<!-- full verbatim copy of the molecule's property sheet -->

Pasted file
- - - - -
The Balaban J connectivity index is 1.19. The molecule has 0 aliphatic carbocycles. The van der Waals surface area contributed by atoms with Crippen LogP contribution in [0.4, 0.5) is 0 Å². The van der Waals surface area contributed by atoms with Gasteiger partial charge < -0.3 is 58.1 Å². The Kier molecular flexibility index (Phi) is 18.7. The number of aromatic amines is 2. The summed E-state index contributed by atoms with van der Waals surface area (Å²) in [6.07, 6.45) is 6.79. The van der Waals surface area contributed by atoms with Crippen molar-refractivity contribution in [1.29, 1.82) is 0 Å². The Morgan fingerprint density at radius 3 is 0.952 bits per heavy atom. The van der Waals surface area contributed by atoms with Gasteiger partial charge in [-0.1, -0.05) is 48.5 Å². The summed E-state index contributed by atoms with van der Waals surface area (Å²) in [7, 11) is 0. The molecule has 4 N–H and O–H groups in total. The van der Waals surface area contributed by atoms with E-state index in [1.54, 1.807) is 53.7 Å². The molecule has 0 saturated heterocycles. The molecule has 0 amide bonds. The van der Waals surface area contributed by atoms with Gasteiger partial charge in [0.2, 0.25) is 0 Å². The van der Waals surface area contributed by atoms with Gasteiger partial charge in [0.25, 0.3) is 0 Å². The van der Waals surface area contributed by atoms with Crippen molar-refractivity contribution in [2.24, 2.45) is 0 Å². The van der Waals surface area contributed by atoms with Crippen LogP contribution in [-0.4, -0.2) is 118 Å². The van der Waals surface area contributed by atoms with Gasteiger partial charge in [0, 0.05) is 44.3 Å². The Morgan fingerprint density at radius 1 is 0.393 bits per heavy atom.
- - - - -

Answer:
The Balaban J connectivity index is 1.19. The molecule has 0 aliphatic carbocycles. The van der Waals surface area contributed by atoms with Crippen LogP contribution in [0.4, 0.5) is 0 Å². The van der Waals surface area contributed by atoms with Gasteiger partial charge < -0.3 is 58.1 Å². The Kier molecular flexibility index (Phi) is 18.7. The number of aromatic amines is 2. The summed E-state index contributed by atoms with van der Waals surface area (Å²) in [6.07, 6.45) is 6.79. The van der Waals surface area contributed by atoms with Crippen molar-refractivity contribution in [1.29, 1.82) is 0 Å². The Morgan fingerprint density at radius 3 is 0.952 bits per heavy atom. The van der Waals surface area contributed by atoms with Gasteiger partial charge in [-0.1, -0.05) is 48.5 Å². The summed E-state index contributed by atoms with van der Waals surface area (Å²) in [7, 11) is 0. The molecule has 4 N–H and O–H groups in total. The van der Waals surface area contributed by atoms with E-state index in [1.54, 1.807) is 53.7 Å². The molecule has 0 saturated heterocycles. The molecule has 0 amide bonds. The van der Waals surface area contributed by atoms with Gasteiger partial charge in [0.2, 0.25) is 0 Å². The van der Waals surface area contributed by atoms with Gasteiger partial charge in [0.25, 0.3) is 0 Å². The van der Waals surface area contributed by atoms with Crippen molar-refractivity contribution in [2.24, 2.45) is 0 Å². The van der Waals surface area contributed by atoms with Crippen LogP contribution in [-0.4, -0.2) is 118 Å². The van der Waals surface area contributed by atoms with Gasteiger partial charge in [0, 0.05) is 44.3 Å². The Morgan fingerprint density at radius 1 is 0.393 bits per heavy atom.